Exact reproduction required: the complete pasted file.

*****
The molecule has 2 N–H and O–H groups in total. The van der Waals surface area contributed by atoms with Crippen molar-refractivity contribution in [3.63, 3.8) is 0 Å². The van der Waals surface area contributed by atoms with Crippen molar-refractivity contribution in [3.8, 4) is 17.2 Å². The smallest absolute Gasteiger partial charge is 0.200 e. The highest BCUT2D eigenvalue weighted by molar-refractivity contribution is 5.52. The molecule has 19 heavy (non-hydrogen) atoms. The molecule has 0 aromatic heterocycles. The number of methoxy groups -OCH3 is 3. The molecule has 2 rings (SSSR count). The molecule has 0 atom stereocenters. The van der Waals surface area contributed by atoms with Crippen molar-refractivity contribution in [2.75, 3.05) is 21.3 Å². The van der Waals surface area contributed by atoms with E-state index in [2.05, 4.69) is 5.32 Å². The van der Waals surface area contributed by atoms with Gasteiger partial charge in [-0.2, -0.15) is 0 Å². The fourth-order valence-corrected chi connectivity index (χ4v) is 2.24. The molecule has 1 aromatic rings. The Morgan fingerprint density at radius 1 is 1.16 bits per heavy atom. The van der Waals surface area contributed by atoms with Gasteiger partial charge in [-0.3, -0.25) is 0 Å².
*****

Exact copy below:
The molecule has 2 N–H and O–H groups in total. The van der Waals surface area contributed by atoms with Crippen molar-refractivity contribution in [3.63, 3.8) is 0 Å². The van der Waals surface area contributed by atoms with Crippen molar-refractivity contribution in [3.8, 4) is 17.2 Å². The smallest absolute Gasteiger partial charge is 0.200 e. The highest BCUT2D eigenvalue weighted by molar-refractivity contribution is 5.52. The molecule has 19 heavy (non-hydrogen) atoms. The molecule has 0 aromatic heterocycles. The number of methoxy groups -OCH3 is 3. The molecule has 2 rings (SSSR count). The molecule has 0 atom stereocenters. The van der Waals surface area contributed by atoms with Crippen molar-refractivity contribution in [2.75, 3.05) is 21.3 Å². The van der Waals surface area contributed by atoms with E-state index in [2.05, 4.69) is 5.32 Å². The van der Waals surface area contributed by atoms with Gasteiger partial charge in [-0.2, -0.15) is 0 Å². The fourth-order valence-corrected chi connectivity index (χ4v) is 2.24. The molecule has 1 aromatic rings. The Morgan fingerprint density at radius 1 is 1.16 bits per heavy atom. The van der Waals surface area contributed by atoms with Gasteiger partial charge in [-0.3, -0.25) is 0 Å².